However, gender trouble is not universal among contra dancers. It is certainly possible to get by a whole evening of dance with the reinforcement of stereotypical gender norms, where women let men do all of the asking and leading. Some dancers prefer this for their own experience of the dance event. Full disclosure: I’ll admit to often being one of them, which is a preference and privilege in part influenced by my presentation as a cis-gender, heterosexual, able-bodied young woman. Despite this preference, there is ample opportunity to mix it up when I wish. I can find a same-gender partner, or a gender-nonconforming partner, or dance the role of the gent, or be the one asking others to dance, or switch dance roles with my partner multiple times during the dance, or… the list goes on as long as there are creative and diverse dancers to perform gender to their own personal pleasure. Gender performance is possible in the very way that we move our bodies across the floor; for example, when confined to the role of “lady” or “follow,” I can express my role as entirely passive, or I can assert my own creativity into the spaces that exist within the choreography. I can blend and switch and meld and loosen and strengthen and create as I please. Such is the beauty of the body.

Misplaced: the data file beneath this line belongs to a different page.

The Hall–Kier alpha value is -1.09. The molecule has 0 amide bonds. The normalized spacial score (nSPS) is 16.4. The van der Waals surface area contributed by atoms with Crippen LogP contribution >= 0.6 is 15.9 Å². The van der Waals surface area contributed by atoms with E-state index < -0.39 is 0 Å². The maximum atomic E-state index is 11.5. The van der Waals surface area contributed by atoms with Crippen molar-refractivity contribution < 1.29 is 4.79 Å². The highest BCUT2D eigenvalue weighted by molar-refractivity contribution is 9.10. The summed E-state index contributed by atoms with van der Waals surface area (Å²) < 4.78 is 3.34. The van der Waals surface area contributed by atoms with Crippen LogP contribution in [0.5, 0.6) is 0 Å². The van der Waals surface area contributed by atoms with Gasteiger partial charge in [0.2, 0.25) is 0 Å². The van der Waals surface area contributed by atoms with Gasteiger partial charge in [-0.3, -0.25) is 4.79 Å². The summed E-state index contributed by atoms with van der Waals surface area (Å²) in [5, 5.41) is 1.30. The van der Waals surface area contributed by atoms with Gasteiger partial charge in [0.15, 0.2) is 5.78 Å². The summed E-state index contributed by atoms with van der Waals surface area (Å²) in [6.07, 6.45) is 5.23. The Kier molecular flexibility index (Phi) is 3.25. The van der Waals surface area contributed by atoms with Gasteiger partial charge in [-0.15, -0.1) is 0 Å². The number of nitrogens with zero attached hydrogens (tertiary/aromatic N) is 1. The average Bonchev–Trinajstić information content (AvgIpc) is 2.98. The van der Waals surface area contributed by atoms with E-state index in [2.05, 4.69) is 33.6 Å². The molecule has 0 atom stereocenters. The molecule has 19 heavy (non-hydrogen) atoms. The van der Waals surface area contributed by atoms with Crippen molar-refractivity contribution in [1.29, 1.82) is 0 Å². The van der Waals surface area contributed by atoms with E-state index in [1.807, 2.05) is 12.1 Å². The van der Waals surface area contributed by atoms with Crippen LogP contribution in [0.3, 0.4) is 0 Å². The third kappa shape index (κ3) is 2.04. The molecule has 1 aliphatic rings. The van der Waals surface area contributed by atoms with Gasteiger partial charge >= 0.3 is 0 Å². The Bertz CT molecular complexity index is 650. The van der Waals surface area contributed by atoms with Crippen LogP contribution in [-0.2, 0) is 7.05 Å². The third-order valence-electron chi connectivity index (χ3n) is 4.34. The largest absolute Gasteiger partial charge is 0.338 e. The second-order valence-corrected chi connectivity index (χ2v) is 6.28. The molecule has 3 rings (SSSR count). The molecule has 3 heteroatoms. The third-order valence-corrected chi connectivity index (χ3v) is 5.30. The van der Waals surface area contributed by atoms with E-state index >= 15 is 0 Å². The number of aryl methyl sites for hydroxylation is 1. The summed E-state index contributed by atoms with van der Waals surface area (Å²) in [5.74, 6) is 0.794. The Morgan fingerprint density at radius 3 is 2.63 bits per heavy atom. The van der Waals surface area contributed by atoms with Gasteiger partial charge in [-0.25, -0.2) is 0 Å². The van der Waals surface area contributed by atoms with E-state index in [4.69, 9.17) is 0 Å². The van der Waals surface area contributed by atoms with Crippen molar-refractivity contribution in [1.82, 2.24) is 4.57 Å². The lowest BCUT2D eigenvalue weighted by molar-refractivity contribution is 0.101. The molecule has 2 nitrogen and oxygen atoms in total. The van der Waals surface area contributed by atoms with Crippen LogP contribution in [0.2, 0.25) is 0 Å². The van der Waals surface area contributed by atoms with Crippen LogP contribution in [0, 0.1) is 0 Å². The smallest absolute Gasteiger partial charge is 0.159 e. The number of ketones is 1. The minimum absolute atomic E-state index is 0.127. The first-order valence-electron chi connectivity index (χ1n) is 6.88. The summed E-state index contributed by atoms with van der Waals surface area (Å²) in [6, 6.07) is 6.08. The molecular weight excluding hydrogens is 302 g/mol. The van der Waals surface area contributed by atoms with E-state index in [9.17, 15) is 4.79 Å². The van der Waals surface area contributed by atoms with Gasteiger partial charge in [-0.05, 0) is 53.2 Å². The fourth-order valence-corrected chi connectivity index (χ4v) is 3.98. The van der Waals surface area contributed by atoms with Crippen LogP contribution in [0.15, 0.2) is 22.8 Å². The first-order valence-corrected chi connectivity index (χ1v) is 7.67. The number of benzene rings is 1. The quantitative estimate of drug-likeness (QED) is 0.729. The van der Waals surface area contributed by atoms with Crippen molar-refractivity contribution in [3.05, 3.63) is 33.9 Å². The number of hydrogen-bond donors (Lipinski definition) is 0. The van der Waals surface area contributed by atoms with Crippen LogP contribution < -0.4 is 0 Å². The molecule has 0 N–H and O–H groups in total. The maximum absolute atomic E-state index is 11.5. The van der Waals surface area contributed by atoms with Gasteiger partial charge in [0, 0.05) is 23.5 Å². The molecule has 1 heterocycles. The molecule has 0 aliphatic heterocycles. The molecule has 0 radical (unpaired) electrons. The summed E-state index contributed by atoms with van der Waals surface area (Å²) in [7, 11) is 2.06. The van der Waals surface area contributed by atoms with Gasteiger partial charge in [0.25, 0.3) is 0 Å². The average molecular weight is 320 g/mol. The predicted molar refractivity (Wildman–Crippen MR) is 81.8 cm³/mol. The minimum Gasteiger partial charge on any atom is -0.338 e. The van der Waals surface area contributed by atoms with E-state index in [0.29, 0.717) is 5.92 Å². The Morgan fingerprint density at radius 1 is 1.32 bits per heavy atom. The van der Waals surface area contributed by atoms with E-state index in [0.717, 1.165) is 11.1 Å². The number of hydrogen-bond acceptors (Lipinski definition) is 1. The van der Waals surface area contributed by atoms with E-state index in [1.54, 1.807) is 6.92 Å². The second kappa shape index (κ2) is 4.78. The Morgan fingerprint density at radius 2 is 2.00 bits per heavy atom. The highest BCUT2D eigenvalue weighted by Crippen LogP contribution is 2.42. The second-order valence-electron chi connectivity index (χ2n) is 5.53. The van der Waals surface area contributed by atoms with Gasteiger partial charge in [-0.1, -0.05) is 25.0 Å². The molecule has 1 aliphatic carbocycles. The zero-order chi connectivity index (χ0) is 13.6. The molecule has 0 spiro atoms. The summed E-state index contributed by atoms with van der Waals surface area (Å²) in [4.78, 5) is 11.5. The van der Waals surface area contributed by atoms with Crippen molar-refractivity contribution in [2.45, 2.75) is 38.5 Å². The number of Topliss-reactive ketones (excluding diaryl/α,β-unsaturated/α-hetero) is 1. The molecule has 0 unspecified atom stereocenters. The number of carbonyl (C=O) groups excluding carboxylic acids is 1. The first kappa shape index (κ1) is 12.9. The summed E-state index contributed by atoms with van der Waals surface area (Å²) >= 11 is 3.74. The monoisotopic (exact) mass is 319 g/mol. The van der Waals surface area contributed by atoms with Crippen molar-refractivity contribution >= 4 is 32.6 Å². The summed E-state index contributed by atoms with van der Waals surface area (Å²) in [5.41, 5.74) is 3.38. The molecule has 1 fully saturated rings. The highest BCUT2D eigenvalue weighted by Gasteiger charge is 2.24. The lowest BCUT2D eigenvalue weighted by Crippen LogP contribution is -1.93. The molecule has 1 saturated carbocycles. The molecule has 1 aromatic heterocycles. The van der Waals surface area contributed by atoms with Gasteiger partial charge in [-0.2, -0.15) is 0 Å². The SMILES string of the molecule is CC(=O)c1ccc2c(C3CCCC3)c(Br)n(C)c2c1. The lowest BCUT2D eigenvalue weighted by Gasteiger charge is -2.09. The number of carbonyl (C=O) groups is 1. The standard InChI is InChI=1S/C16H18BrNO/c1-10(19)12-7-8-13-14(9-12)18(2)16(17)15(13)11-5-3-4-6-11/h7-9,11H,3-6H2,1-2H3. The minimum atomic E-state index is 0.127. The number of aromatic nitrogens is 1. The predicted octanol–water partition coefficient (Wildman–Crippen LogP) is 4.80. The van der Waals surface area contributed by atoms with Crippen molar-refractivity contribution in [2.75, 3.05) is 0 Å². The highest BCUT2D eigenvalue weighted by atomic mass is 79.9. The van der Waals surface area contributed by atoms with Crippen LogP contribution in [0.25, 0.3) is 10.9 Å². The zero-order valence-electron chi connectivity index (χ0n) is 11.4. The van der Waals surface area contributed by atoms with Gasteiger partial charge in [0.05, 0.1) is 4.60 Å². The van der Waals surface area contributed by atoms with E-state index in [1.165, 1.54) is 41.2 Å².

Contra dance provides opportunities both subtle and overt for fluid gender performance that few other areas in my life provide. It seems so common to me to find gender trouble (again, Judith Butler’s words, not mine) in contra dance that it is almost as if we are moving towards a time when an individual’s gender trouble is no longer subversive within the contra dance; instead, contra dance communities can start to serve as subversive, gender-troubling bodies within broader American music and dance culture.

This essay is to be concluded in Part 3: Opportunities for Intergroup Contact.